Buena Vista County Hospital saw its patient visits grow to 35,000 in 1993. Of these, a growing percentage were non-English-speaking minorities who presented the same language challenges experienced by the clinic. However, unlike the clinic, the hospital was funded by Buena Vista County taxpayers and therefore was not allowed to turn patients away for any reason, including lack of payment. One consequence of this difference in service between the clinics and the county hospital was that the hospital emergency room became a provider of last resort for many low-income newcomers, and emergency room visits doubled between 1984 and 1994, up to 700-800 a month.

By 1994, unpaid bills were approaching a crisis level, with uncompensated care the fastest growing part of the hospital budget. While some of this reflected contractual write-offs associated with Title XIX and Medicare, an increasing proportion was due to the unpaid bills of transient newcomers. In 1993 total uncompensated care amounted to $40-$50 thousand per year, or only 1 to 1.2 percent of the hospital’s budget. By 1993, the hospital wrote off $1 million, or 13 percent of its total budget, and the projection for 1994 was $1.2 to $1.4 million.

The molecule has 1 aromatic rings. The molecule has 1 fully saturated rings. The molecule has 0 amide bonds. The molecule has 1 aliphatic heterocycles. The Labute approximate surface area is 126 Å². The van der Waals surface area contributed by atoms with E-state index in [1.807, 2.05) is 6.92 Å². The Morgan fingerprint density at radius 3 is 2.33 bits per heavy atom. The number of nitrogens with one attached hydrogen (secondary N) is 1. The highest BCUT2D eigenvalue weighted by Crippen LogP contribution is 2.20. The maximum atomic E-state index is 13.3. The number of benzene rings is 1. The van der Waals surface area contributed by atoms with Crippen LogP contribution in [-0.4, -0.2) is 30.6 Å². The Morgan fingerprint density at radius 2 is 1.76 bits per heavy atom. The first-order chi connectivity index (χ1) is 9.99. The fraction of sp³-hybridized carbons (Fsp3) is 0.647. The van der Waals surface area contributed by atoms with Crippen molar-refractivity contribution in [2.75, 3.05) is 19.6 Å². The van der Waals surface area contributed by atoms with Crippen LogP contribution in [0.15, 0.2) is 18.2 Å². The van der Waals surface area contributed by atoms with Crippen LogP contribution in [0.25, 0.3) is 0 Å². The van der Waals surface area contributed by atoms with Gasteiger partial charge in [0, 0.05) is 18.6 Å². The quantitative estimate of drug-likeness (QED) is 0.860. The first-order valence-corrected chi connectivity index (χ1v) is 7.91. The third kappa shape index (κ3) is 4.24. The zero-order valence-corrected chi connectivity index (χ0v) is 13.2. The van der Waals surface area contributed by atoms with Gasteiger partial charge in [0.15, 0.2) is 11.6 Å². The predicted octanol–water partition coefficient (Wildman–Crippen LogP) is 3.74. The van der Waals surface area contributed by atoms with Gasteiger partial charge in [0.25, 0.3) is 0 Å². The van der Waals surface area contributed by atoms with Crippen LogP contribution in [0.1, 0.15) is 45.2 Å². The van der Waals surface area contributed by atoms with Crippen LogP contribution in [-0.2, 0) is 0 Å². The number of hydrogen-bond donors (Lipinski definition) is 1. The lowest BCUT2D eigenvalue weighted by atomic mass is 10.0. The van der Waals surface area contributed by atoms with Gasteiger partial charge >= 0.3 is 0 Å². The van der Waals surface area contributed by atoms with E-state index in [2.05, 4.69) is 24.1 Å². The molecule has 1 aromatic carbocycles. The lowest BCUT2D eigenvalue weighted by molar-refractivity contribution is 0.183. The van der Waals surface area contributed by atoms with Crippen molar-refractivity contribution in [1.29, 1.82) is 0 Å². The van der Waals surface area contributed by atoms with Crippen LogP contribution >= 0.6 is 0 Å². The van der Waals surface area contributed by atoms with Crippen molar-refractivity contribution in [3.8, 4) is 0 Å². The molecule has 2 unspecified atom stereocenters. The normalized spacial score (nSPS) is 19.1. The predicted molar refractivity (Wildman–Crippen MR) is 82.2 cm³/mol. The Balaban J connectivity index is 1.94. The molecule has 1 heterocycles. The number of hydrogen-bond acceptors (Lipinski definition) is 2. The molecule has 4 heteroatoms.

As in the case of educational expenses for newcomers, employer responsibility for the costs of health care to new immigrants has been raised. IBP’s insurance package, which begins only after six months of employment, has been cited as a factor contributing to the rise in uncompensated care expenses. Not only are new hires responsible for their own health-related bills until IBP insurance coverage begins, but many new hires do not reach the six-month mark, and their health bills go unpaid.

Crime

Nothing raised the concerns of Storm Lakers I interviewed more than the community’s rising crime rate and the perception by residents that Storm Lake was becoming an unsafe place to live. In 1994, one resident told me that Storm Lake had the "highest number of police per capita in the state." His point was not how many new police were hired, but that they had to be hired. This was also reflected in the police department budget: in 1994-1995 it was $820,886--$285,671 more than in 1990-1991.